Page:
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DANGERS IN GENERALIZING FROM ANIMAL TO HUMAN
Absurdly, researchers rely on animal data over human data. The animal-model approach is practiced even when the chemical is already known to cause cancer in humans, wasting tax dollars and precious time while people continue to get cancer from that carcinogen. When a chemical is found to cause cancer in humans, scientists run to their labs to duplicate this in animals. Usually, the cause and effect relationship is not observed in the animals, and the researchers conclude that the chemical is safe. This foolish system has kept carcinogenic substances available to humans, providing us with a false sense of security and our continued use of toxic substances.
Human cancer has been linked to asbestos since 1907, yet because animals did not contract cancer from repeated, high exposure to asbestos, it was deemed safe. Not until 1986, when the clinical and epidemiological evidence could no longer be ignored even by those within the asbestos lobby, did the Environmental Protection Agency recommend a ban on asbestos. In the interim, people suffered from cancer and died.
Nowhere is the failure of the animal-model in cancer research more apparent than with smoking. For over fifty years, researchers have been forcing animals to inhale smoke. These experiments cause distress and suffering, but not cancer. Therefore, despite immense clinical and epidemiological evidence proving the carcinogenicity of tobacco, smoking was deemed safe. Millions of smokers happily continued to light up, blissfully ignorant of the death sentence they were inflicting upon themselves.
Bear in mind that drugs affect children differently than adults, men differently than women, and there are even differences from person to person, demonstrating the dangers in applying data from another species altogether.
Even from rats to mice, results are disturbingly disparate. Data from the US National Toxicity Program shows rat and mouse tests for 214 chemicals differed 30% of the time.1 Another study comparing the outcome of mouse and rat studies found that 46% of carcinogens in one species were not carcinogenic in the other.2 If the same chemicals are not carcinogenic in rats and mice nearly half the time, how could we expect either to be an accurate test for human carcinogenicity?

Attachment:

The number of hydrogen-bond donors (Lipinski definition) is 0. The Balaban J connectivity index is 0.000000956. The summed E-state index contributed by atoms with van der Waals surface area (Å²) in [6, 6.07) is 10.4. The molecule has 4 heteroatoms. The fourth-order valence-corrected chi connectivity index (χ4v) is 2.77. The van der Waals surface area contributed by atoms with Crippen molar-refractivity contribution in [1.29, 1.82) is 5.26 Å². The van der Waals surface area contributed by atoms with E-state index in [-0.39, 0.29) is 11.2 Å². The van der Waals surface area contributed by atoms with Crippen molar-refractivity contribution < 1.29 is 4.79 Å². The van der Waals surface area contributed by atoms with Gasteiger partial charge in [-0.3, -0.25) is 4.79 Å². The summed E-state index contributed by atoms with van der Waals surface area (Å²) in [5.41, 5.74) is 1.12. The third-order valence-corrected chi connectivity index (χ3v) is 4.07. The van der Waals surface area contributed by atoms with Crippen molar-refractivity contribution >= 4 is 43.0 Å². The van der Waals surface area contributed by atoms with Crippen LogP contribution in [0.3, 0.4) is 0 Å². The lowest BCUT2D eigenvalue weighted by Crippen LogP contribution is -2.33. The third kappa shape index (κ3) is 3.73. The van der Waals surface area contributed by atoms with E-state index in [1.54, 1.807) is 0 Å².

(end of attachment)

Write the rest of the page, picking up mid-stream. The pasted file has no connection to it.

Animal experiments suggested folic acid would help cancer patients. But it made the cancer worse. The industrial chemical benzene did not cause cancer in mice, and was therefore allowed to remain on the market. Unfortunately, it caused leukemia in humans. Once this was known, scientists were still unable to reproduce this effect in mice.
Human and non-human cancers differ greatly. Cancers in animals use blood vessels to keep growing; human cancers seem to grow their own blood vessels. Even when infected with a human cancer, the disease progresses differently in an animal. Differences in physiology, biology, and disease manifestation cause chemicals to have differing reactions between species. Of twenty compounds non-carcinogenic to humans, nineteen of these cause cancer in animals.
Mice are highly susceptible to tumors in certain areas of their bodies, such as their lungs. But a lung tumor from a mouse differs greatly from a lung tumor in a human, even though they occurred in the same region. This, coupled with the high instances of such cancers developing naturally in mice, makes them even less suitable as subjects for the study of human cancers. Conversely, some of the more common human tumors, such as colon cancer, are rare in rodents.
Many of the cancers that spontaneously develop in rodents are rarely seen in humans, and vice-versa.3 As an editorial in the journal 'Science' asked, "Are humans to be regarded as behaving biochemically like huge, obese, inbred cancer-prone rodents?" 4
1. L.B. Lave, et al. Nature 336 (1988) 632-3.
3. A. Monro, Regulatory Toxicology and Pharmcology 18 (1993): 115-35.
4. P.H. Abelson, Science 255 (1992): 141.